However, vegan leather can be sustainable when made with 100% bio materials in low-impact processes. Piñatex is one of the most sustainable textile fabrics because it is made of 100% plant-derived materials, using no toxic chemicals in a closed-loop process.
To make your use of these fabrics even more sustainable, follow these steps:
- Buy second-hand, recycled, or upcycled vegan leather products.
- While using vegan leather clothing items, maximize the number of wears between washes, and keep them as long as possible.
- At the end-of-life of vegan leather products, upcycle the material to extend its usage and arrange for it to be recycled or properly disposed of.
- Science Direct: Life-cycle assessment (LCA)
- MIT SMR: Strategic Sustainability Uses of Life-Cycle Analysis
- European Environment Agency: Cradle-to-Grave
- Science Direct: Cradle-to-Gate Assessment
- Impactful Ninja: How Sustainable Are Polyurethane (PU) Fabrics? A Life-Cycle Analysis
- Impactful Ninja: How Sustainable Are Piñatex Fabrics? A Life-Cycle Analysis
- Ohoskin: FAQs
- Desserto: CERTIFIED BIOBASED PRODUCT
- VEGEA Company: VEGEA
- Energy.Gov: Fossil
- Stanford: When Fossil Fuels Run Out, What Then?
- NATIONAL GEOGRAPHIC: RESOURCE | ENCYCLOPEDIC ENTRY: Fossil Fuels
- National Library of Medicine – National Center for Biotechnology Information: Energy and public health: the challenge of peak petroleum
- WORLD WILDLIFE FUND: OIL AND GAS DEVELOPMENT: OVERVIEW
- The Wilderness Society: 7 ways oil and gas drilling is bad for the environment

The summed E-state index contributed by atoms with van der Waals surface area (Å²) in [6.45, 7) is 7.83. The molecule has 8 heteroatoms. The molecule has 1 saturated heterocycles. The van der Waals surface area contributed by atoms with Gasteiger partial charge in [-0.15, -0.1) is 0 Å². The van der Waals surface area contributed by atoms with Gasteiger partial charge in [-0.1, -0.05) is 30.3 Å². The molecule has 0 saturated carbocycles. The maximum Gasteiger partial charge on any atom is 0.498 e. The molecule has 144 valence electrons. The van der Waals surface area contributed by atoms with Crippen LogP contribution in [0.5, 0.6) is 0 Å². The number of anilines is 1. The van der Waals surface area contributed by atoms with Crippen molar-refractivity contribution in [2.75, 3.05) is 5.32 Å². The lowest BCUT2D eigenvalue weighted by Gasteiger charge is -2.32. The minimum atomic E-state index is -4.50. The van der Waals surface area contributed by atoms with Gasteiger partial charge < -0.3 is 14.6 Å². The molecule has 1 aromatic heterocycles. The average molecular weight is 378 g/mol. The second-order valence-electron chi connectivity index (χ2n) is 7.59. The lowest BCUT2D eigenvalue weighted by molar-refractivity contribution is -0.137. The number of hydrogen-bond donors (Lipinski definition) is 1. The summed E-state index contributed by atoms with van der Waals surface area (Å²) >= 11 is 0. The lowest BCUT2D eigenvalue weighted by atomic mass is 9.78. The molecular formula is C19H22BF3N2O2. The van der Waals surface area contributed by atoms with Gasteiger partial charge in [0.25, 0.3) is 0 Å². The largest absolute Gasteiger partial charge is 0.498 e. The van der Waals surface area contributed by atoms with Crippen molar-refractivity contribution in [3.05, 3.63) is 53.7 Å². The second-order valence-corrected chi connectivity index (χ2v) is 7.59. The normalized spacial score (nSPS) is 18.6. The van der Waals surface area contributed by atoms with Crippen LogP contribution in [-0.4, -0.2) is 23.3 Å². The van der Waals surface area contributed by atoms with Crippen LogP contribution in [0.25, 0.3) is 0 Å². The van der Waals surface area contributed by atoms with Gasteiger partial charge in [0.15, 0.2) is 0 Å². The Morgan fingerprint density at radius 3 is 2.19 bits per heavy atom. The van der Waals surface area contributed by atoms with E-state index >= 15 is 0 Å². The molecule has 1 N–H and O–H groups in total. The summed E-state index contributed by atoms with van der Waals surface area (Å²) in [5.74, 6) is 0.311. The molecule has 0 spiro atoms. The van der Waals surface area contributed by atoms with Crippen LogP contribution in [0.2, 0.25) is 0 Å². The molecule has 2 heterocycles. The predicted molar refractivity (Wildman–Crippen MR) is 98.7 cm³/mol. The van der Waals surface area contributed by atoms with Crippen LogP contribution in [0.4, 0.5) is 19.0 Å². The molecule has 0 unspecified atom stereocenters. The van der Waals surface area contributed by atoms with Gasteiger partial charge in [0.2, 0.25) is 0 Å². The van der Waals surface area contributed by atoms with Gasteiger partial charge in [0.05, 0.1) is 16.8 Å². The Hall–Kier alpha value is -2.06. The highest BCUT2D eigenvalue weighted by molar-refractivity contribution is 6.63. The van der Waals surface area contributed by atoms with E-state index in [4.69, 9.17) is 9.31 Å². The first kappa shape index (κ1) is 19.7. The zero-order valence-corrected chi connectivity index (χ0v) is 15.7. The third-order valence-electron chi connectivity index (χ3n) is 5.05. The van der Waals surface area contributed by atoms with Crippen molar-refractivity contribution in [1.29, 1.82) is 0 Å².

- Impactful Ninja: How Sustainable Are AppleSkinTM Fabrics? A Life-Cycle Analysis
- Britannica: pineapple
- PHYS.ORG: Scientists turn pineapple waste into high-value aerogels
- Ananas-Anam: Ananas Anam: the pioneers of innovative natural textiles from waste pineapple leaves.
- Taylor & Francis Group An Informa Business: Life cycle assessment of bio-based polyurethane foam
- MycoWorks: ReishiTM
- Mylo Unleather: Material | MyloTM
- Natural Fiber Welding: Made with MIRUM
- Time for Change: CO2 emissions for shipping of goods
- Impactful Ninja: How Sustainable Are Polyester Fabrics? A Life-Cycle Analysis
- Impactful Ninja: How Sustainable Are Nylon Fabrics? A Life-Cycle Analysis
- Impactful Ninja: How Sustainable Are Acrylic Fabrics? A Life-Cycle Analysis
- Ellen MacArthur Foundation: A New Textiles Economy: Redesigning fashion’s future
- Impactful Ninja: How Sustainable Are Cotton Fabrics? A Life-Cycle Analysis
- Impactful Ninja: How Sustainable Are Linen Fabrics? A Life-Cycle Analysis
- Ellen MacArthur Foundation: THE CIRCULAR ECONOMY IN DETAIL
- USDA: National Organic Program
- Global Organic Textile Standard (GOTS): Home
- BioPreferred: WHAT IS THE BIOPREFERRED PROGRAM?
- European Commission: Environment | EU Ecolabel
- Forest Stewardship Council
- FSC Forest Management Certification
- FSC Chain of Custody Certification
- Program for Endorsement of Forest Certification
- Textile Exchange: The RCS and GRS are designed to boost the use of recycled materials
- OEKO-TEX®: Home
- OEKO-TEX: Certification according to STeP by OEKO-TEX®
- B Corp Certification: Home
- C2CCertified: Home
- Angels Ambition: Home
- BEEN London: Home
- Culthread: Home
- Good Guys: Home
- MoEa: Home
- NAE Vegan Shoes: Home
- PANGAIA: Home
- Stella McCartney: Home
- Sylven New York: Home
- VEERAH: Home
- Will’s Vegan Store: Home
- Womsh: Home
- The Guardian: Pulp fabric: everything you need to know about lyocell
- European Parliament: The impact of textile production and waste on the environment (infographic)
- Science Direct: The challenge of “Depeche Mode” in the fashion industry – Does the industry have the capacity to become sustainable through circular economic principles, a scoping review
- Science Direct: Carbon Footprint of Textile and Clothing Products
- European Parliament: Environmental impact of the textile and clothing industry
- European Parliament: What if fashion were good for the planet?
- McKinsey: Style that’s sustainable: A new fast-fashion formula
- Our World in Data: Deforestation and Forest Loss
- Peta: Animals Used For Clothing